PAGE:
C-ID Number ENGL 105
Discipline English
Date Approved May 14, 2018
General Course Description

This course offers instruction in argumentation and critical writing, critical thinking, analytical evaluation of primarily non-fiction texts, research strategies, information literacy, and proper documentation

Minimum Units 3.0
Any rationale or comments

Successful completion of college-level composition (C-ID ENGL 100)



Course Content

Develop writing and reading skills for logical reasoning and argumentation.

Minimum 6,000 words of formal writing.

Laboratory Activities
Course Objectives

At the conclusion of this course, the student should be able to:

  1. Critically read, analyze, compare, and evaluate complex, non-fiction texts
  2. Demonstrate understanding of formal and informal fallacies in language and thought
  3. Identify a text's premises and assumptions in various social, historical, cultural, psychological, or aesthetic contexts
  4. Analyze and employ logical and structural methods such as inductive and deductive reasoning, cause and effect, and logos, ethos, and pathos.
  5. Compose thesis-driven arguments to suit a variety of rhetorical situations, including interpretation, evaluation, and analysis, and support them with a variety of appropriate textual evidence and examples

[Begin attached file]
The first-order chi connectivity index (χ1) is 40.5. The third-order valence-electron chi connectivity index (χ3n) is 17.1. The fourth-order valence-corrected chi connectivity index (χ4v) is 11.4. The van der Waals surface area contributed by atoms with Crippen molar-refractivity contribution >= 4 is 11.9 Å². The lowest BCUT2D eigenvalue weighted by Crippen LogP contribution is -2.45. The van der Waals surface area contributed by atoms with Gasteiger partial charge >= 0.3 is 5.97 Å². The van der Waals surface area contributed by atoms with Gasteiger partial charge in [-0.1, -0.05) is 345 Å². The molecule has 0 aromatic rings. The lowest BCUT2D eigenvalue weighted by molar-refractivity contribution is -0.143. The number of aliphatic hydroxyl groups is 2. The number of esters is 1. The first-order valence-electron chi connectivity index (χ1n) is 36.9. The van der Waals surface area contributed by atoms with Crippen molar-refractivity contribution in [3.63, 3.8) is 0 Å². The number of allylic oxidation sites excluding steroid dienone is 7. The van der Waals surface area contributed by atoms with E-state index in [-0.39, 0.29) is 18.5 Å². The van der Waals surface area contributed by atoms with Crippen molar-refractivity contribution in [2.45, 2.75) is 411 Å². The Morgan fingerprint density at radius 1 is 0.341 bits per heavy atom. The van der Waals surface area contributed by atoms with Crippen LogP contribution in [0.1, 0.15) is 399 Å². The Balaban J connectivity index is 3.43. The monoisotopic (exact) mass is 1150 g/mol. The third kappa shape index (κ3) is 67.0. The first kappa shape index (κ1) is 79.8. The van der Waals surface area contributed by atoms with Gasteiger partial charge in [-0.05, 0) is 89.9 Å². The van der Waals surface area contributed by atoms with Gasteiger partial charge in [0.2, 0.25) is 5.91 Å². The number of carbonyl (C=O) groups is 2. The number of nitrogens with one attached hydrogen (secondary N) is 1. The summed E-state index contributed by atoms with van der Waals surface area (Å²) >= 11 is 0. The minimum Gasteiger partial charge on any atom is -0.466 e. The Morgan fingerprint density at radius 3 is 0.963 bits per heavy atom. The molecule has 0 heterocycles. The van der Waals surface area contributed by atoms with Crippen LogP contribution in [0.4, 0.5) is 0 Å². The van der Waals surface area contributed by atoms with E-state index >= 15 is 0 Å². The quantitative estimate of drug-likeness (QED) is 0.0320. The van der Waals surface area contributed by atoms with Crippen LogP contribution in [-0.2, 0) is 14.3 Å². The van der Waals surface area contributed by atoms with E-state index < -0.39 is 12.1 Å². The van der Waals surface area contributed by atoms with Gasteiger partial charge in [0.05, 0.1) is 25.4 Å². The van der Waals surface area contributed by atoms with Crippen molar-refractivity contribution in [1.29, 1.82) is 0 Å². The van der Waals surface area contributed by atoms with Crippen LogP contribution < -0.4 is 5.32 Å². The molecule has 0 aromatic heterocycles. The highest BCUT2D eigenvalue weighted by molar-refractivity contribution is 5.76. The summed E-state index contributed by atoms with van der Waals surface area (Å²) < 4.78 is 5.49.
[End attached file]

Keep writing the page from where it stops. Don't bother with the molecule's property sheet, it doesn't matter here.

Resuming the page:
6. Find, analyze, interpret, and evaluate primary and secondary sources, incorporating them into written essays using appropriate documentation format without plagiarism
  7. Use style, diction, and tone appropriate to the academic community and the purpose of the specific writing task; proofread and edit essays for presentation so they exhibit no disruptive errors in English grammar, usage, or punctuation
Methods of Evaluation

Primarily documented, written papers. 

Additional writing and other assignments may include a balance of essay exams, class discussion, oral presentations, tests, and quizzes.

Sample Textbooks

Critical Thinking Textbooks such as the following (most recent edition):

Rottenberg, Annette. The Elements of Argument. Bedford/St, Martins.

Salmon, Merrilee.  Introduction to Logic and Critical Thinking. Harcourt

Paul, Richard, and Linda Elder.  Critical Thinking. Prentice Hall.

Chaffee, John.  Thinking Critically.  Wadsworth.

Barnet, Sylvan. Current Issues and Enduring Questions.  Bedford/St. Martins.


Other appropriate texts may include the following:

Anthologies of shorter essays or other works addressing relevant issues or topics

Book length works of non-fiction

A standard handbook on writing and documentation

Appropriate media.